As war secretary, Calhoun was also responsible for the management of Indian affairs. In 1824, he unilaterally created the Bureau of Indian Affairs. Calhoun personally supervised the negotiation and ratification of 38 treaties with Indian tribes. Later in his career, he became an outspoken advocate of the US annexation of Texas, which gained independence from Mexico in 1836.

John C. Calhoun perpetually wanted to become president, but the office remained out of his grasp. Instead he became vice president in the administration of John Quincy Adams. In 1828, Calhoun was re-elected to that office, serving under President Andrew Jackson, with whom he had a falling out in the “Petticoat Affair,” also known as the Peggy Eaton Affair. That episode is well described on Feather Schwartz Foster’s Presidential History Blog.

The cast-iron man

Daguerreotype of John C. Calhoun by Matthew Brady, 1849

Daguerreotype of John C. Calhoun by Matthew Brady, 1849

Nineteenth-century British writer Harriet Martineau described Calhoun as follows.

Mr. Calhoun, the cast-iron man, who looks as if he had never been born and never could be extinguished, would come in sometimes to keep our understandings upon a painful stretch for a short while, and leave us to take to pieces his close, rapid, theoretical, illustrated talk, and see what we could make of it.… He meets men, and harangues them by the fireside as in the Senate; he is wrought like a piece of machinery, set a going vehemently by a weight, and stops while you answer; he either passes by what you say, or twists it into a suitability with what is in his head, and begins to lecture again…. Relaxation is no longer in the power of his will. I never saw any one who so completely gave me the idea of possession…. His moments of softness in his family, and when recurring to old college days, are hailed by all as a relief to the vehement working of the intellectual machine; a relief equally to himself and others. (3)

British journalist Sarah Maury portrayed Calhoun as:

The champion of Free Trade; a Slaveholder and Cotton Planter; the vindicator of State Rights, and yet a firm believer in the indestructibility of the Federal Union; now the advocate of war, and now of peace; now claimed as a Whig; now revered as a Democrat; now branded as a Traitor; now worshipped as a Patriot; now assailed as a Demon; now invoked as a Demi-god; now withstanding Power; and how the people; now proudly accepting office, now as proudly spurning it; now goading the Administration, now resisting it; now counselling, now defying the Executive; … [H]is country has been his sole engrossing passion…he has never wasted time; each moment has been and is employed in usefulness. (4)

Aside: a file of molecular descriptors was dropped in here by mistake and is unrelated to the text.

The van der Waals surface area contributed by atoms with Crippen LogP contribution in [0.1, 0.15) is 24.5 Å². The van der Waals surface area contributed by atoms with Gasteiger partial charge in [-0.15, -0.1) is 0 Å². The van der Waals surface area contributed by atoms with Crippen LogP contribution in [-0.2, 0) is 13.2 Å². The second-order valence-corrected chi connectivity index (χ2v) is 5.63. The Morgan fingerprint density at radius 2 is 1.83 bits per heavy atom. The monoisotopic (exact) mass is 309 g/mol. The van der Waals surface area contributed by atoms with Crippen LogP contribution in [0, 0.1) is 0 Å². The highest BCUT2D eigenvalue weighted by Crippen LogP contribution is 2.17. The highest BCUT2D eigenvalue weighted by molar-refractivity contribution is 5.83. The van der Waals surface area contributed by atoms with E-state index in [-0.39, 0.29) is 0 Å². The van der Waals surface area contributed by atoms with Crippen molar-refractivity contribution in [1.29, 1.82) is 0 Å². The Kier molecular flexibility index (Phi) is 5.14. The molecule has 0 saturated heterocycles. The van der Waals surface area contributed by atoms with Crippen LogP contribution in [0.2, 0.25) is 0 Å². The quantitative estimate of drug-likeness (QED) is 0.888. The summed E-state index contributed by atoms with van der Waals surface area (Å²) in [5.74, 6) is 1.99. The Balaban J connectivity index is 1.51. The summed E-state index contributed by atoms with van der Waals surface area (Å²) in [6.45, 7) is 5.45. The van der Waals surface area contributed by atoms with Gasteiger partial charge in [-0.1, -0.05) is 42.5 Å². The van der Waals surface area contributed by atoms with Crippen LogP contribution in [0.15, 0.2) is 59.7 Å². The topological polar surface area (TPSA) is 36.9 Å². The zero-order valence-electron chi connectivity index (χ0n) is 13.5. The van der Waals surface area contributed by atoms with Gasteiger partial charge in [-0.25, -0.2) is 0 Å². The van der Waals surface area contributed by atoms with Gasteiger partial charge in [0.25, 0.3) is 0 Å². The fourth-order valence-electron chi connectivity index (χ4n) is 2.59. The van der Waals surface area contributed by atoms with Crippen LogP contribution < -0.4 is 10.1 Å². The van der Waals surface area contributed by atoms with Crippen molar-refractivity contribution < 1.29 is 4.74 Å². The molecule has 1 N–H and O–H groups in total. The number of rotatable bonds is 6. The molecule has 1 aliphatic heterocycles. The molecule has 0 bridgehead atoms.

Posterity decided against him

John C. Calhoun died of tuberculosis in Washington on March 31, 1850, at the age of 68. His last words were, “I am very comfortable” (see my post about last words of famous people). He was buried in St. Philip’s churchyard in Charleston, South Carolina. His copious writings – The Papers of John C. Calhoun, edited by Robert L. Meriwether and Clyde N. Wilson (Columbia: University of South Carolina Press) – span 28 thick volumes. They are worth looking at if you are interested in United States history in the first half of the 19th century, the political thought of the period, and daily life in the South and in Washington. Delve into any of the volumes and you will be drawn into Calhoun’s thought process, his political machinations and his domestic activities. He can be refreshingly candid. For example, writing to James Henry Hammond on January 25, 1840, Calhoun says:

You must not suppose, in taking the course I have, that I am governed by confidence in the men or party with which we are acting…. My reliance is on the power, which circumstances has [sic] placed in our control, and to maintain it, the most potent means is to keep the government poor. An exhausted treasury is the most effective remedy for the deep seated disease, which has so long afflicted the body politick, and to it we owe whatever symptoms there are of returning health. With a full treasury, the Democratick [sic] party ever will become, as it lately was, a spoil party; but empty the treasury, and withhold the means of rewarding partisan services, and you force them to return to principles…. Very different is the case with the opposite party. They are and ever have been incorrigibly wrong from the begin[nin]g. Individually it is highly respectable for the most part, but as a party, we can hope for nothing from it, unless indeed a long continued exclusion from power, should reform it. As yet, it has had but little influence that way. (5)